Total Lunar Eclipse of May 26, 2021
Gregory Gross

Total Lunar Eclipse of May 26, 2021

Between 1:45 and 5:00 AM on May 26, 2021, I saw a stunning total lunar eclipse. The experience will definitely stick with me for a long time.

Here are some highlights from the numerous pictures I took with my Canon EOS M200 camera attached to my 1962 Questar #2-14xx. I shot perspective images using a point-and-shoot camera on a tripod.

Weather forecasts predicted that a patch of high-level cloud cover would settle in during the event. Although I indeed saw a layer of hazy clouds move in, it was never bad enough to obscure the Moon fully. I took the opportunity to take lemons and made lemonade by capturing some nice images of moonlight illuminating the clouds.

Penumbral Eclipse Begins, 1:47 AM

Given its subtle nature, the penumbral phase of a lunar eclipse is perhaps best observed using a camera.

The Moon at the beginning of the penumbral phase of the eclipse, 1:47 AM.
Questar #2-14xx aimed at the Moon, 1:57 AM.
The Earth’s penumbra starts to become barely noticable on the lower left, 2:12 AM.
The light cloud cover interacted with the moonlight to produce a beautiful ring around the Moon, 2:15 AM.
The Earth’s penumbral shadow deepens, 2:38 AM.

Umbral Eclipse Begins, 2:44 AM

During the 87 minutes of the umbral phase of the eclipse, one notices subtle changes that soon turn dramatic. As the Moon becomes obscured by the Earth’s umbra, the steady reduction in illumination allows the stars in the sky to pop into view. Towards the end of the umbral phase, all the familiar summertime constellations emerged. The Milky Way eventually appeared overhead. The transition was breathtaking.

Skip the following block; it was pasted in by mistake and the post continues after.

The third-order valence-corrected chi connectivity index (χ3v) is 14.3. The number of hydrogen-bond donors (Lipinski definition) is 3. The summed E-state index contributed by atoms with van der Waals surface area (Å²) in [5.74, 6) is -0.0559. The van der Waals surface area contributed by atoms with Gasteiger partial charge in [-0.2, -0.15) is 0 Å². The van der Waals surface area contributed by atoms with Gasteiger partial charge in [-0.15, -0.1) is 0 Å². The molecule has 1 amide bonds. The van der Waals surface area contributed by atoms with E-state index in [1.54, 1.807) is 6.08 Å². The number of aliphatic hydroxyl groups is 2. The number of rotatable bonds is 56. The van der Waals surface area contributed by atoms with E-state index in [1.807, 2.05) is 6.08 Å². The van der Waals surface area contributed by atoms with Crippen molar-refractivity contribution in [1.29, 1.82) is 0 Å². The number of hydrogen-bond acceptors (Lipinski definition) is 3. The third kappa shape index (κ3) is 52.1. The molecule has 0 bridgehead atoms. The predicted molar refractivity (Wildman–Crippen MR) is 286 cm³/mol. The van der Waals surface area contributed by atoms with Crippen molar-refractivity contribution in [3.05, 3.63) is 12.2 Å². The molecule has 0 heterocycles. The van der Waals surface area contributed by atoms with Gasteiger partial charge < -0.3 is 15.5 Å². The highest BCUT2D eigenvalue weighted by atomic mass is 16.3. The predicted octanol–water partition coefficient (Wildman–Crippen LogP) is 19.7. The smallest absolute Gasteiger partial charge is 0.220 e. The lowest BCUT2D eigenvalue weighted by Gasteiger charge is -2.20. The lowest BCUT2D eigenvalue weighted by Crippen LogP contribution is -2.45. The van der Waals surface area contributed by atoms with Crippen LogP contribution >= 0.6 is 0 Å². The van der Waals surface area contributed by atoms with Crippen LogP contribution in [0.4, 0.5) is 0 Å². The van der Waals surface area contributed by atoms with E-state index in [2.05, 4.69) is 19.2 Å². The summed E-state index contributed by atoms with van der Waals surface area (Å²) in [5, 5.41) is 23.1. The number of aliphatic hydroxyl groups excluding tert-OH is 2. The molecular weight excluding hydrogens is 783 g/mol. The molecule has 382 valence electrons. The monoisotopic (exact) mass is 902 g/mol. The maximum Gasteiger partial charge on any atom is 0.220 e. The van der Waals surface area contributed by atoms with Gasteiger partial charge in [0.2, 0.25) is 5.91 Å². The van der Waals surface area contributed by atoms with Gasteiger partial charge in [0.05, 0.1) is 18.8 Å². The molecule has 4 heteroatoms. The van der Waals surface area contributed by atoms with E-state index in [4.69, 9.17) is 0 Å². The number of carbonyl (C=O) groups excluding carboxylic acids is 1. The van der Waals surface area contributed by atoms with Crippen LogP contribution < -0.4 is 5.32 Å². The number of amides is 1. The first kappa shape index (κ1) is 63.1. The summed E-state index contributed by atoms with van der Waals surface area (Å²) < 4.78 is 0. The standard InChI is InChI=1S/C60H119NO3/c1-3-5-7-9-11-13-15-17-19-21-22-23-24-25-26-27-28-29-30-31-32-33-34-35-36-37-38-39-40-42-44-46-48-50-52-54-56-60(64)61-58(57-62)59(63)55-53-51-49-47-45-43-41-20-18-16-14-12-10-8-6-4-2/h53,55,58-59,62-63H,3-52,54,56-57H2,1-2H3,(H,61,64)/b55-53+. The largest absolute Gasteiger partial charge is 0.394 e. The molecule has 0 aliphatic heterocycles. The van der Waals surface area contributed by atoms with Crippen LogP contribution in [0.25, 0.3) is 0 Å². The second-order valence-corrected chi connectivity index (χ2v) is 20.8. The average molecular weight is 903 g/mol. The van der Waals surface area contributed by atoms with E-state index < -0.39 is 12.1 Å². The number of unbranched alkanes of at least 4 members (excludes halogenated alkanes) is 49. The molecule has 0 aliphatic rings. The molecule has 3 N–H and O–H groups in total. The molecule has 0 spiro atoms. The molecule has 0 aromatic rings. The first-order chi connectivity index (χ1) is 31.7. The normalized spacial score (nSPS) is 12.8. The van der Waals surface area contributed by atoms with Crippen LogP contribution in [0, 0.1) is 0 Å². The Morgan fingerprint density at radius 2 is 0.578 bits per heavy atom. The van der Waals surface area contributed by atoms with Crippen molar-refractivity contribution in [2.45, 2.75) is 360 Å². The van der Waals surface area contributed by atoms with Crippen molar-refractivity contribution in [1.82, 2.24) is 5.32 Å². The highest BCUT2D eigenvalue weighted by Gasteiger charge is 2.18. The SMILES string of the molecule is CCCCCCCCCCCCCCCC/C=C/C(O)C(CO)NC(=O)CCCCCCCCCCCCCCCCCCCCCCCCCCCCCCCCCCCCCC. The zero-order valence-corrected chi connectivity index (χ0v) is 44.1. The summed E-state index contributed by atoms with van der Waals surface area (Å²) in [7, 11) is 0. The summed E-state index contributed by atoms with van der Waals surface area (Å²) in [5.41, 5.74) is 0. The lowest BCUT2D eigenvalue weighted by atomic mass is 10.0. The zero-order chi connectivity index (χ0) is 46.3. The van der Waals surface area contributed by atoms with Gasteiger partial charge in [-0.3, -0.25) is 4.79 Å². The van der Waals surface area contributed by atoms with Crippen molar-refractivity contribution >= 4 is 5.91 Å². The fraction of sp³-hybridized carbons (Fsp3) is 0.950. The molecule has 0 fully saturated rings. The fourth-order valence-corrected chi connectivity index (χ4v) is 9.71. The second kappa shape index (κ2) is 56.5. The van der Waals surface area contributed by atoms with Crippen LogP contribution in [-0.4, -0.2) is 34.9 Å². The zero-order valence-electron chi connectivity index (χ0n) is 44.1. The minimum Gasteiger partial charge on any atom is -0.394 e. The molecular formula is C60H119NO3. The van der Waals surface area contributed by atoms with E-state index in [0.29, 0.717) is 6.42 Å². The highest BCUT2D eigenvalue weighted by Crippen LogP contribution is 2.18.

The Earth’s umbra begins to move into the Moon, 2:44 AM.
The Earth’s umbra deepens, 3:01 AM.
The Earth’s umbra deepens still further, 3:17 AM.
About halfway between the beginning of the umbral and total phases of the eclipse, 3:26 AM.
The Earth’s umbra deepens more, 3:37 AM.
My camera begins to pick up the blood red color of the Moon, 3:53 AM.
Approaching totality, 4:02 AM.

Total Eclipse Begins, 4:11 AM

At this stage, the Moon became as dark as it would be over the course of the eclipse. Durnig this particular event, the Moon was approaching the horizon during totality.

Maximum totality, 4:18 AM.

Total Eclipse Ends, 4:25 AM

As the total phase of the eclipse ended, the glow of twilight appeared in the east. The Moon was still visible above the southwestern horizon, and I was able to observe the event as it wound down.

Twilight appears not long after the end of totality with Pegasus rising in the east, 4:30 AM.
Sinking into the southwest horizon behind the trees in the distance, the Moon exits the Earth’s umbral shadow, 4:49 AM.